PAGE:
// No-op.
public boolean isValid(String password, ConstraintValidatorContext cac) {
// The password field should be annotated with @NotNull, so we return true because
// lack of a (null) password field is valid in certain validation scenarios.
return password == null || validate(password);

To make validation class that has the logic for the validation. A class needs to implement the ConstraintsValidator interface it takes to two java generics parameters. The first type is the annotation interface for which we have written this validation logic and the second type is the type of the value these validation is going to be applied. The initialize method allows creating all kind of initialization that is required for performing the validation check. The isValid method is responsible to perform the validation check: it must return true if validation passed and false otherwise. The first parameter of the isValid method represents the value to be validated and its type must be compatible with the type defined by the second generics parameter of the ConstraintValidator (i.e. String in our case). We have made the validate method that will be called in an isValid method. The validate method has the logic to validate the value in our case acceptable value for the password is that its length should lie between the 10 and 15,  and must contain at least one integer value.

Everything is ready we can now add the annotation on the variable on which we want constraints. Below we can see the example.

package com.knoldus.user;
import com.knoldus.user.annotation.Password;
import lombok.Builder;
import lombok.Value;
import javax.validation.constraints.Pattern;
public class User {
@Pattern(regexp ="^[a-zA-z]+$", message = "should be alpha numeric")
String username;
String password;

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Till now we have learned to make custom annotation how to apply it. Now we going to see the validation in action.

package com.knoldus.user;
import javax.validation.ConstraintViolation;
import javax.validation.Validation;
import javax.validation.Validator;
import javax.validation.ValidatorFactory;
import java.util.Scanner;
import java.util.Set;
public class Login {
public static void main(String[] args) {
Scanner sc = new Scanner(;
System.out.println("Please enter the username");
String username = sc.nextLine();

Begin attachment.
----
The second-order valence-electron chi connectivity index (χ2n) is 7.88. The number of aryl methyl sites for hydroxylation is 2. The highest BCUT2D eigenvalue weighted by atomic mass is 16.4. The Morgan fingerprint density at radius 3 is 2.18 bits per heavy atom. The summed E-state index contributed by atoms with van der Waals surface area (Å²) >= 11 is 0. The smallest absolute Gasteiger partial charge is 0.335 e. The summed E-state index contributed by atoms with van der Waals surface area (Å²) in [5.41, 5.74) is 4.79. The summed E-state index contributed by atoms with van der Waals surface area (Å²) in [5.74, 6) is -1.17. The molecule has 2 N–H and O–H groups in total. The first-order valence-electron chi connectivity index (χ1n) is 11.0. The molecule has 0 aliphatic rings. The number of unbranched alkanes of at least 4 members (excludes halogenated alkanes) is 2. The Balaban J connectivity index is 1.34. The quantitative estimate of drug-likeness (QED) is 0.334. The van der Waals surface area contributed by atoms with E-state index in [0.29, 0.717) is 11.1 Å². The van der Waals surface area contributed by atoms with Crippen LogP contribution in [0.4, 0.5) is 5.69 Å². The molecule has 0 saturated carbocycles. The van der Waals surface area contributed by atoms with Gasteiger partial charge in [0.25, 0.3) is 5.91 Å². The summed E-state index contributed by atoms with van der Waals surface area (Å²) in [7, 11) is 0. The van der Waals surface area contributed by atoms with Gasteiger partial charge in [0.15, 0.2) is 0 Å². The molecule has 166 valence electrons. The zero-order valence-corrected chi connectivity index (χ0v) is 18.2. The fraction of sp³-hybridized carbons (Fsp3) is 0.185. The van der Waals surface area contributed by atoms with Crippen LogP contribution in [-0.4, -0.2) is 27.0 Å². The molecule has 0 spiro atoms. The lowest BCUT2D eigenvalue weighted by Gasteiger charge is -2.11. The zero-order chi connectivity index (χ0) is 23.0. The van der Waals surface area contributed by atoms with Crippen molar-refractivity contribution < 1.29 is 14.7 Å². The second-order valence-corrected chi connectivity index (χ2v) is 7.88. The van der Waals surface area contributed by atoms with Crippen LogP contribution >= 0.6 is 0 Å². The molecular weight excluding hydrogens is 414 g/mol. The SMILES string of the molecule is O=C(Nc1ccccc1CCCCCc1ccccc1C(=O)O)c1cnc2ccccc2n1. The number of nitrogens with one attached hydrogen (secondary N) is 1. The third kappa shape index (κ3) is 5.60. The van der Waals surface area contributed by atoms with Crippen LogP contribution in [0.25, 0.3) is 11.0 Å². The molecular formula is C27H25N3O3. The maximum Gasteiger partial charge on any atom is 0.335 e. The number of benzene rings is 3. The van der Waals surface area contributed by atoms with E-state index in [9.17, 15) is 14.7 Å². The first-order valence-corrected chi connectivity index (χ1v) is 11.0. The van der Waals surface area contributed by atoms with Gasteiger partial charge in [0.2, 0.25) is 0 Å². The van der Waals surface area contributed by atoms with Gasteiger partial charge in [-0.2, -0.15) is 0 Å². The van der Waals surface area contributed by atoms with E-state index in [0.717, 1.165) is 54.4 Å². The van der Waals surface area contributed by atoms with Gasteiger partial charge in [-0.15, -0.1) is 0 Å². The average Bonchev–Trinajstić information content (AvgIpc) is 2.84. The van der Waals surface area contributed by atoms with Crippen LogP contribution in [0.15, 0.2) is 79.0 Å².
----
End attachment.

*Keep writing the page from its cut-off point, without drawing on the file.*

System.out.println("Please enter the password");
String password = sc.nextLine();
try {
ValidatorFactory factory = Validation.buildDefaultValidatorFactory();
Validator validator = factory.getValidator();
User newUser = User.builder()
Set<ConstraintViolation<User>> violations = validator.validate(newUser);
for (ConstraintViolation<User> violation : violations) {
if (!("".equals(violation.getMessage()))) {
throw new RuntimeException(violation.getMessage());
System.out.println("User created");
System.out.println(newUser.getUsername() + " Created\n");
} catch (Exception ex) {

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Validator object, which is constructed using a ValidatorFactory in line number 23 and 24.

Now that we have a Validator, we can validate our bean by passing it to the validate method. Any violations of the constraints defined in the User object will be returned as a Set this can be seen in line number 29.

By iterating over the violations, we can get all the violation messages by using the getMessage method. In line number 23 if there is any message then a Runtime Exception is thrown with the violation message. There is a glitch with violation check it can through only first violation. This article gives an idea about how to check the custom validation.

There are few dependencies that you need to add before we execute this code.



An annotation is a powerful tool which conveniently applying behaviors to user-defined classes and methods that must otherwise be declared in an external source. Test of annotation can be done in a more efficient way.



Written by 

Priyanka Thakur is a Software Consultant having 6 months of experience currently working at Knoldus Software LLP. She has done MCA at BVICAM, GGSIPU. She has a graduation degree in BCA from JIMS, GGSIPU. She is familiar with programming language' s such as C, Java, and Scala. She also has interest in Angular and Docker and currently working on Logam. She is dedicated, focused and hardworking person. Her interests are in to face new programming challenges because she believes these challenges produce opportunity. She is keen to learn new technologies. In her leisure time, she prefers reading about mythology, watching movies.